The disappearance of a Malaysian jetliner is an “unprecedented aviation mystery”, a senior official said on Monday, with a massive air and sea search now in its third day failing to find any confirmed trace of the plane or 239 people aboard.
The head of Malaysia’s Civil Aviation Authority, Azharuddin Abdul Rahman, said a hijacking could not be ruled out as investigators explore all theories for the loss of Malaysia Airlines flight MH370 en route to Beijing.
“Unfortunately we have not found anything that appears to be objects from the aircraft, let alone the aircraft,” he told a news conference.
“As far as we are concerned, we have to find the aircraft, we have to find a piece of the aircraft if possible.”
As dozens of ships and aircraft from seven countries scour the seas around Malaysia and south of Vietnam, questions mounted over possible security lapses and whether a bomb or hijacking could have brought down the Boeing airliner.
Interpol confirmed on Sunday at least two passengers used stolen passports and said it was checking whether others aboard had used false identity documents.
Flight MH370 disappeared from radar screens in the early hours of Saturday, about an hour into its flight from Kuala Lumpur, after climbing to a cruising altitude of 35,000 ft (10,670 metres).
A Vietnamese navy plane reported seeing what could have been a piece of the aircraft as darkness fell across the Gulf of Thailand and South China Sea on Sunday, but ships and aircraft returning in daylight have so far found nothing.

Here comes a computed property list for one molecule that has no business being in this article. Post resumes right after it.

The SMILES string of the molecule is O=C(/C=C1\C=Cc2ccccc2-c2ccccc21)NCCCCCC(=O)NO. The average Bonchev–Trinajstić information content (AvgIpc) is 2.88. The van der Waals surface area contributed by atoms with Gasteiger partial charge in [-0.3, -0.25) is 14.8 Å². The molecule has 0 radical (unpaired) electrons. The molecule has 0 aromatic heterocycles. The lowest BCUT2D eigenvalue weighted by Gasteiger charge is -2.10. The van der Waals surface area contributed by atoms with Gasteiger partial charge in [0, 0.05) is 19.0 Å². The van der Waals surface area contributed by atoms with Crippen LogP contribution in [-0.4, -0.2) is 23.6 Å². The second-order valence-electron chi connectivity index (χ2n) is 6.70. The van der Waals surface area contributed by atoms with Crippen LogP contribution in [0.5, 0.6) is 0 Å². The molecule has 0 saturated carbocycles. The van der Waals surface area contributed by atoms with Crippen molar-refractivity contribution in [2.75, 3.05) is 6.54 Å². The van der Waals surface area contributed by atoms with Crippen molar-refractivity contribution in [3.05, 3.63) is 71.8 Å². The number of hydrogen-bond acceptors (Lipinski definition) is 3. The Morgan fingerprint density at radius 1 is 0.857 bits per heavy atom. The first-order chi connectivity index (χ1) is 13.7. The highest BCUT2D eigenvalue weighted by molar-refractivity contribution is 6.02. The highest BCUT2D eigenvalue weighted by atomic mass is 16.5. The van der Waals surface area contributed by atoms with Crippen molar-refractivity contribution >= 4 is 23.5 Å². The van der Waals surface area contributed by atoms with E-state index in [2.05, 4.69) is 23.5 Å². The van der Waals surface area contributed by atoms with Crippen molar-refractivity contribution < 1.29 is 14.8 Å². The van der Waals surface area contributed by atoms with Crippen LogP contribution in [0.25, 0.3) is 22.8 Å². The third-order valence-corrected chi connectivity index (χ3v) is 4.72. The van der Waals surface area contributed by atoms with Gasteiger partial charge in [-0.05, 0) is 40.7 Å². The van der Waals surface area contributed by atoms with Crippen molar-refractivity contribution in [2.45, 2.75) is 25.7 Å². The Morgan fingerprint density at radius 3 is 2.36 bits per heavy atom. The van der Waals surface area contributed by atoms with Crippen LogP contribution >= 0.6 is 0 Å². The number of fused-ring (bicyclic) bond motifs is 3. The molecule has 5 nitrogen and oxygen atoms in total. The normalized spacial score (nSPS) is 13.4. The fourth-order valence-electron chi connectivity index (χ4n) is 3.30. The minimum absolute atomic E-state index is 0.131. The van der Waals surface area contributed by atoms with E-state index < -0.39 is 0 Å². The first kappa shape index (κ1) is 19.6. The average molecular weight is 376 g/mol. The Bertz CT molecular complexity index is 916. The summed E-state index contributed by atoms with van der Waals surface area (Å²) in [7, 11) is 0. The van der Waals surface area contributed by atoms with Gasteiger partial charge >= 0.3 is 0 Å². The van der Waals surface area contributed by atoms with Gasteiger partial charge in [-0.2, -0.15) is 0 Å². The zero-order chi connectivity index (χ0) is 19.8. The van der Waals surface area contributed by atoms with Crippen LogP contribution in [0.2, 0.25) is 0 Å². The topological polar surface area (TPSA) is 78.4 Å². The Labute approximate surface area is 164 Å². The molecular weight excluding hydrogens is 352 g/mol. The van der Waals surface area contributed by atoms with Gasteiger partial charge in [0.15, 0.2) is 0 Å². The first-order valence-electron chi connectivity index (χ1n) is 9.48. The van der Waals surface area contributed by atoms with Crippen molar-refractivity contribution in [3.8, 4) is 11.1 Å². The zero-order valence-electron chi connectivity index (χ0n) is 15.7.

Underlining the lack of hard information about the plane’s fate, a US Navy P-3 aircraft capable of covering 1,500 sq miles every hour was sweeping the northern part of the Strait of Malacca on Monday, on the other side of the Malay peninsula from where the last contact with MH370 was made.
“Our aircraft are able to clearly detect small debris in the water, but so far it has all been trash or wood,” said US 7th Fleet spokesman Commander William Marks in an emailed statement.
Shares in Malaysia Airlines fell as much as 18 percent to a record low on Monday morning.
NO DISTRESS SIGNAL
No distress signal was sent from the lost plane, which experts said suggested a sudden catastrophic failure or explosion, but Malaysia’s air force chief said radar tracking showed it may have turned back from its scheduled route before it disappeared.
A senior source involved in preliminary investigations in Malaysia said the failure to quickly find any debris indicated the plane may have broken up mid-flight, which could disperse wreckage over a very wide area.
“The fact that we are unable to find any debris so far appears to indicate continued…
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